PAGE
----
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Why Protecting Your Trademarks Matters

Shoobx’s previous posts on trademarks (Part I; Part II) discussed the federal registration of trademarks and the conditions that must be met to register a trademark with the U.S. Patent and Trademark Office (USPTO). As a reminder, trademarks are the names, symbols or images, phrases or slogans, and sounds that distinguish your business, and they can be registered or remain unregistered. There are a number of pros that accompany registering a trademark, including the ability to more easily bring action against infringers, as well as constructive notice to others of your ownership of the mark. However, just because your company hasn’t federally registered your trademark with the USPTO does not mean that you can’t take steps to protect it under common law rights. In fact, trademark owners can bring action against infringers based on common law rights alone.

Before we dive into common law rights, however, we wanted to establish why protecting your trademarks is so important. Trademarks are often a company’s most valuable asset. If you don’t protect your trademarks, you may find yourself embroiled in a trademark conflict, and risk losing your trademark rights. Trademark conflicts can be very expensive, particularly for startups where every bit of capital counts as you’re working hard to grow your business. How expensive? In the U.S. alone, $2.64 billion is spent every year on trademark lawsuits (American Intellectual Property Lawyers Association Economic Survey, 2014). The overwhelming majority of trademark conflicts never reach litigation, and are settled out of court. Unfortunately, smaller brands frequently believe they must cave to threats from bigger companies even though they have a superior claim of ownership of a trademark, and this dynamic has even been given a name: “trademark bullying” (INTA, 2017). Untold millions are lost by companies each year in time, attorneys’ fees and settlements, and smaller companies are often the ones hurt most. Let’s say you lose a conflict related to your company’s name—a company renaming process can cost between $100,000 and $1 million for a well-established company, which is no small change (Inc., 2014). In total, global trademark infringement and counterfeit is a $1 trillion problem (World Trademark Review, 2017; subscription required).

How Do I Protect My Unregistered Trademarks?

An unregistered trademark has enforceable rights that you can rely on to help you protect it. Common law trademark rights are what you earn simply by using your trademarks in commerce in the U.S. for your company, even without registration. Of course, there are some additional conditions to this use: your common law trademark has to be “protectable”, meaning it’s not generic or infringing on another party’s rights. Unregistered trademarks can be distinguished with the ™ symbol, which notifies the public that you are using the name as your trademark (even though you haven’t registered it). Registered trademarks are denoted by the ® symbol.

In general, the first party to use the mark on its service or product has a superior right to use the mark for their business over any other party that has adopted the mark, or filed a trademark application at a later date. These rights are often referred to as “rights of first use.” You must also be able to prove use to enforce common law rights (more on that in the next section). For an unregistered trademark, common law trademark rights are limited to the geographic region in which you use the trademark, and might also include areas in which you may “naturally expand.” Federally registered trademarks, on the other hand, have protections that span the entire country.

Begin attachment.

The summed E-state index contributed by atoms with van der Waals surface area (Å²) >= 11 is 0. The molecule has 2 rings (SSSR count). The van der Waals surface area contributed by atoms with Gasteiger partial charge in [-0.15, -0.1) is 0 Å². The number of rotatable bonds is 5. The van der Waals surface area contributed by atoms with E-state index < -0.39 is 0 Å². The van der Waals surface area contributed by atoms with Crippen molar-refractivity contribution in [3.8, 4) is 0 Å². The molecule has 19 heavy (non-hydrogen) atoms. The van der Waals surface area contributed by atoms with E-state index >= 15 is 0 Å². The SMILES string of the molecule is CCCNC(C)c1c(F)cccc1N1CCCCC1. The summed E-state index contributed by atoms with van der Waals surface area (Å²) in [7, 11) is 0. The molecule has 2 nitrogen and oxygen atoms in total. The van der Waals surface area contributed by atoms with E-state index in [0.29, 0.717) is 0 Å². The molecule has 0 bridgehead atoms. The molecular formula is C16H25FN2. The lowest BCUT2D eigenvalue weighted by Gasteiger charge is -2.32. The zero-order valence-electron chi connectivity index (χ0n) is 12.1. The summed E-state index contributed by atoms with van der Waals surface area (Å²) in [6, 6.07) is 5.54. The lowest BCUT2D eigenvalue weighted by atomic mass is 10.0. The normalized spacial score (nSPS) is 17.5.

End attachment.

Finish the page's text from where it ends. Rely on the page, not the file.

Proof of Use for Trademarks

The United States Patent and Trademark Office (USPTO) has a list of specific requirements for a registered trademark to be considered in Use, which we discuss in our blog post Trademarks Part II: “Use” and “Confusingly Similar”. Common law rights for unregistered trademarks are generated via “actual use”, which occurs when you use your trademarks in connection with your goods or services (for more details on this, see Cognate’s detailed post discussing actual use). In short, U.S. Trademark Law 15 U.S.C. [section] 1127 holds that “The term ‘use in commerce’ means the bona fide use of a mark in the ordinary course of trade, and not made merely to reserve a right in a mark.”

In order to make trademark “use” on goods, you must meet the following two criteria:

1. Your mark must appear on the goods themselves, their tags or labels, on their containers, or in certain cases on the displays associated with the goods,

AND

2. the goods are sold or transported in commerce.

In order to satisfy use requirements for services, the mark must either:

1. be used or displayed in the sale or advertising of the services and the services are rendered in commerce,

OR

2. the services are rendered in more than one state or in the US and a foreign country.

By way of example, placement of your trademark on goods you are selling or their containers would qualify as “use” on goods, while for services an offer to perform a service can suffice, even before it has been accepted (for instance if you’re a web designer, using your mark on a proposal for a job or project is satisfactory, even if the client does not hire you).